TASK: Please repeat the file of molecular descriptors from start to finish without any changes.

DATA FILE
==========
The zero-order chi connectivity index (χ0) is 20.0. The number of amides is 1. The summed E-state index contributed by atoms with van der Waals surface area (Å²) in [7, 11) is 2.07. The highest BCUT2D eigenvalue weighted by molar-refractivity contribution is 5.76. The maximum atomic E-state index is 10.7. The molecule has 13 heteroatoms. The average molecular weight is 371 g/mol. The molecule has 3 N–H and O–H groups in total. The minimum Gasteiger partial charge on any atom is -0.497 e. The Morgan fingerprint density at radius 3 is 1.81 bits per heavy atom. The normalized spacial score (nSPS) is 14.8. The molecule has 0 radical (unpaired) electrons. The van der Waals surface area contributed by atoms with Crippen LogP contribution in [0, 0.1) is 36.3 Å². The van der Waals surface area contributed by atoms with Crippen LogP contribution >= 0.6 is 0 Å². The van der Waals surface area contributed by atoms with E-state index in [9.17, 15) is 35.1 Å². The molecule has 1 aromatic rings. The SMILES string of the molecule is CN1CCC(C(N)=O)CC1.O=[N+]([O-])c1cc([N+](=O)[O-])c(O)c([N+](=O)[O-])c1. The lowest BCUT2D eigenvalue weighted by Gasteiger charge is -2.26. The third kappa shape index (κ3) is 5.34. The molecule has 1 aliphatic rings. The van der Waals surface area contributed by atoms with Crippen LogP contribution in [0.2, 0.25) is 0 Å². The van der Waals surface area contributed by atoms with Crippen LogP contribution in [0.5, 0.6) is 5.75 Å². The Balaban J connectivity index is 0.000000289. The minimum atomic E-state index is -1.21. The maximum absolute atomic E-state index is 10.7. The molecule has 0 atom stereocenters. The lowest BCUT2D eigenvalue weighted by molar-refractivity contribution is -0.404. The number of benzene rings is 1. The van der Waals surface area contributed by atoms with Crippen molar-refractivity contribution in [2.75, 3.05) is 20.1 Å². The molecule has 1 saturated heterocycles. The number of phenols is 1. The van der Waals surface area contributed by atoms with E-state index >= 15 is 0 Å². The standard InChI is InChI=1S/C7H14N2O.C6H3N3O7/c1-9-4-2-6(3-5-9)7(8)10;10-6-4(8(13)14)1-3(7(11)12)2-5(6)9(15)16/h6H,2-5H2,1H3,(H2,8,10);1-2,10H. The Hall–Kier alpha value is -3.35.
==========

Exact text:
The zero-order chi connectivity index (χ0) is 20.0. The number of amides is 1. The summed E-state index contributed by atoms with van der Waals surface area (Å²) in [7, 11) is 2.07. The highest BCUT2D eigenvalue weighted by molar-refractivity contribution is 5.76. The maximum atomic E-state index is 10.7. The molecule has 13 heteroatoms. The average molecular weight is 371 g/mol. The molecule has 3 N–H and O–H groups in total. The minimum Gasteiger partial charge on any atom is -0.497 e. The Morgan fingerprint density at radius 3 is 1.81 bits per heavy atom. The normalized spacial score (nSPS) is 14.8. The molecule has 0 radical (unpaired) electrons. The van der Waals surface area contributed by atoms with Crippen LogP contribution in [0, 0.1) is 36.3 Å². The van der Waals surface area contributed by atoms with Crippen LogP contribution >= 0.6 is 0 Å². The van der Waals surface area contributed by atoms with E-state index in [9.17, 15) is 35.1 Å². The molecule has 1 aromatic rings. The SMILES string of the molecule is CN1CCC(C(N)=O)CC1.O=[N+]([O-])c1cc([N+](=O)[O-])c(O)c([N+](=O)[O-])c1. The lowest BCUT2D eigenvalue weighted by Gasteiger charge is -2.26. The third kappa shape index (κ3) is 5.34. The molecule has 1 aliphatic rings. The van der Waals surface area contributed by atoms with Crippen LogP contribution in [0.2, 0.25) is 0 Å². The van der Waals surface area contributed by atoms with Crippen LogP contribution in [0.5, 0.6) is 5.75 Å². The Balaban J connectivity index is 0.000000289. The minimum atomic E-state index is -1.21. The maximum absolute atomic E-state index is 10.7. The molecule has 0 atom stereocenters. The lowest BCUT2D eigenvalue weighted by molar-refractivity contribution is -0.404. The number of benzene rings is 1. The van der Waals surface area contributed by atoms with Crippen molar-refractivity contribution in [2.75, 3.05) is 20.1 Å². The molecule has 1 saturated heterocycles. The number of phenols is 1. The van der Waals surface area contributed by atoms with E-state index >= 15 is 0 Å². The standard InChI is InChI=1S/C7H14N2O.C6H3N3O7/c1-9-4-2-6(3-5-9)7(8)10;10-6-4(8(13)14)1-3(7(11)12)2-5(6)9(15)16/h6H,2-5H2,1H3,(H2,8,10);1-2,10H. The Hall–Kier alpha value is -3.35.